• Personal Enterprise
      • Problem Solving : Assessed
  • Interaction
    • Communication
      • Written Other : Assessed

Teaching Methods

Teaching Activities
Category Activity Number Length Student Hours Comment
Scheduled Learning And Teaching ActivitiesLecture41:004:00Problem classes
Guided Independent StudyAssessment preparation and completion113:0013:00Revision for unseen Exam
Guided Independent StudyAssessment preparation and completion11:301:30Unseen Exam
Guided Independent StudyAssessment preparation and completion42:008:00CBAs
Scheduled Learning And Teaching ActivitiesLecture261:0026:00Formal lectures
Guided Independent StudyAssessment preparation and completion45:0020:00Written assignments
Scheduled Learning And Teaching ActivitiesLecture21:002:00Revision lectures
Scheduled Learning And Teaching ActivitiesPractical31:003:00Maple practicals
Scheduled Learning And Teaching ActivitiesDrop-in/surgery240:000:00Office Hours in a staff office
Scheduled Learning And Teaching ActivitiesDrop-in/surgery41:004:00Tutorials in the lecture room
Guided Independent StudyIndependent study114:3014:30Studying, practising and gaining understanding of course material
Guided Independent StudyIndependent study41:004:00Assignment review
Teaching Rationale And Relationship

Lectures are used for the delivery of theory and explanation of methods, illustrated with examples, and for giving general feedback on marked work. Problem Classes are used to help develop the students’ abilities at applying the theory to solving problems. Tutorials are used to identify and resolve specific queries raised by students and to allow students to receive individual feedback on marked work. Practicals are used both for solution of problems and work requiring extensive computation and for simulation to give insight into the ideas/methods studied. Office hours provide an opportunity for more direct contact between individual students and the lecturer.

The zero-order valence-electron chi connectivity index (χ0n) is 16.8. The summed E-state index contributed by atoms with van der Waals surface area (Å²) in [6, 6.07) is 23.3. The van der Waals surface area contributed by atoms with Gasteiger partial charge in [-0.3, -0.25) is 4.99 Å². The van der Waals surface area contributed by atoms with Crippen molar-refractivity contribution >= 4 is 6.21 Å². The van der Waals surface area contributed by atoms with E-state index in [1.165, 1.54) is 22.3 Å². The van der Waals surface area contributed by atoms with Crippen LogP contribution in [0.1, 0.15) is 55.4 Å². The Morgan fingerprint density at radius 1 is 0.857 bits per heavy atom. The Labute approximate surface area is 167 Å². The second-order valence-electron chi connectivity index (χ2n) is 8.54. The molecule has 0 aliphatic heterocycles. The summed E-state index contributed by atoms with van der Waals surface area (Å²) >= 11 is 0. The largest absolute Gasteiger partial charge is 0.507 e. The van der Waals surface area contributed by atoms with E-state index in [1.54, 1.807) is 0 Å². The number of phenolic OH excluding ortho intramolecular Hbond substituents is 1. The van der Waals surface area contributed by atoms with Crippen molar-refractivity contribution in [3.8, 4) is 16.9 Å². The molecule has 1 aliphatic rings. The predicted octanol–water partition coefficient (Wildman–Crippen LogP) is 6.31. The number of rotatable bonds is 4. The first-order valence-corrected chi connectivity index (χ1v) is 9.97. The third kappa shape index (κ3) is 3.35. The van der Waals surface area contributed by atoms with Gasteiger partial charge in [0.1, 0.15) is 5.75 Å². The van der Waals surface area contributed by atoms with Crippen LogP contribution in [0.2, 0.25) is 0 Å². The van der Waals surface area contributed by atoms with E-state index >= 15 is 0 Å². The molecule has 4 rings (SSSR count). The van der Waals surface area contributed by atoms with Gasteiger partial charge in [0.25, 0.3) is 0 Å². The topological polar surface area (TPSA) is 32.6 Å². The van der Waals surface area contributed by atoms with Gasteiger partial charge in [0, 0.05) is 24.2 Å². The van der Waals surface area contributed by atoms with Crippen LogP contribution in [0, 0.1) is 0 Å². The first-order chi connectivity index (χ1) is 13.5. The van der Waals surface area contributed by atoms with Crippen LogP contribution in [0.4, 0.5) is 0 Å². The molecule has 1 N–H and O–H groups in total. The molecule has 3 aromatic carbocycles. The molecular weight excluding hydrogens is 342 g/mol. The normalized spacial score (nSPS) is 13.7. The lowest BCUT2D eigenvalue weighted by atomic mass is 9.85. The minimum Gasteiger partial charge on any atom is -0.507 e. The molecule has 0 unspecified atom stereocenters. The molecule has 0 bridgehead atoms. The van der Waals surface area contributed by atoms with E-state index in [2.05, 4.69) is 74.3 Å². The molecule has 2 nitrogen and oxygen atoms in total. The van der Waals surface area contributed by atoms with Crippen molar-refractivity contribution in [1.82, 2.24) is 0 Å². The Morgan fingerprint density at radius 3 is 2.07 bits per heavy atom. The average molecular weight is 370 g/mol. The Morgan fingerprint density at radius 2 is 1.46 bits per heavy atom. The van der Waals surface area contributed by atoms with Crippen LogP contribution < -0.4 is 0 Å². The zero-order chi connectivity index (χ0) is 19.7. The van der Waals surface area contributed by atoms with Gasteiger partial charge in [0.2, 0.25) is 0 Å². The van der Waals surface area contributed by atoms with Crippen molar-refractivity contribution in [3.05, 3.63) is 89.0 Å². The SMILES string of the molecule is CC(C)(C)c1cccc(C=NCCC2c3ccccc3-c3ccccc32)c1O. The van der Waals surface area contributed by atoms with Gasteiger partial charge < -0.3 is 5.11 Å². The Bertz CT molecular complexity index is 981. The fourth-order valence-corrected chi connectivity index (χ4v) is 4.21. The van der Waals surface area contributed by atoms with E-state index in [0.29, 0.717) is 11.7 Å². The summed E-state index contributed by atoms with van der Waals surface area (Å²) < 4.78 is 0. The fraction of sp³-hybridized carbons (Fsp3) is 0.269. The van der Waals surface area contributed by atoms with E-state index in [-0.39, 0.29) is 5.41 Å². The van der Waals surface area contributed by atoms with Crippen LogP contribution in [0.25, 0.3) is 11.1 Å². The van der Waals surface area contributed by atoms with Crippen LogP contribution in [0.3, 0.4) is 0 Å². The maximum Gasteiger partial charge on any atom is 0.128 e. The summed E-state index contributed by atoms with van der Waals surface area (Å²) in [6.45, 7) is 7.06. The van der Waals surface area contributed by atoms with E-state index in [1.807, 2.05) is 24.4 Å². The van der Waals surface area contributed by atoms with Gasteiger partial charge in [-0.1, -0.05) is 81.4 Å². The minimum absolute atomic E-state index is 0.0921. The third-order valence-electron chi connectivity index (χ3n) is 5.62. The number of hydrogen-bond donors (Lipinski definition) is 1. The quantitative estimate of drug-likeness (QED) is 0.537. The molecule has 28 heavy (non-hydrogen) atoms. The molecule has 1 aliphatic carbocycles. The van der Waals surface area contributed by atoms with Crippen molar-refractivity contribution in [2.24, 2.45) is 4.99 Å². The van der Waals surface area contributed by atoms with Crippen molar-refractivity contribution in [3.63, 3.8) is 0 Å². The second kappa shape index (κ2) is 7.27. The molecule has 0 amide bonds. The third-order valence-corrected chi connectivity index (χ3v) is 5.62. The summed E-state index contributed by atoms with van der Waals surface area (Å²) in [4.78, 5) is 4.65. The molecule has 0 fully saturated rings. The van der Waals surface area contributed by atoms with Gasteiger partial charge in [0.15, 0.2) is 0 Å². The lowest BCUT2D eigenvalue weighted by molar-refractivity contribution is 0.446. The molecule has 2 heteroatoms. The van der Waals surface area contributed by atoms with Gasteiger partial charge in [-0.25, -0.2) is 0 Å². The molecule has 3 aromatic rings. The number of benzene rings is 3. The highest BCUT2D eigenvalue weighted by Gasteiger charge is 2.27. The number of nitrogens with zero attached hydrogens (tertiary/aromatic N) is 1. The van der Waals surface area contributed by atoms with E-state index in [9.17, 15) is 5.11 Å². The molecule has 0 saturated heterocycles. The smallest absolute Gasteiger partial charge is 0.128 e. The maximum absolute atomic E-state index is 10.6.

Reading Lists

Assessment Methods

The format of resits will be determined by the Board of Examiners

Description Length Semester When Set Percentage Comment
Written Examination901A80unseen
Other Assessment
Description Semester When Set Percentage Comment
Prob solv exercises1M10N/A
Computer assessment1M10CBAs
Assessment Rationale And Relationship

A substantial formal unseen examination is appropriate for the assessment of the material in this module. Approximately four written assignments of approximately equal weight (worth approximately 10% in total) and approximately four computer based assessments of approximately equal weight (worth approximately 10% in total) allow the students to develop their problem solving techniques, to practise the methods learnt in the module and to receive feedback; this is thus formative as well as summative assessment.


Past Exam Papers

General Notes


Disclaimer: The information contained within the Module Catalogue relates to the 2016/17 academic year. In accordance with University Terms and Conditions, the University makes all reasonable efforts to deliver the modules as described. Modules may be amended on an annual basis to take account of changing staff expertise, developments in the discipline, the requirements of external bodies and partners, and student feedback. Module information for the 2017/18 entry will be published here in early-April 2017. Queries about information in the Module Catalogue should in the first instance be addressed to your School Office.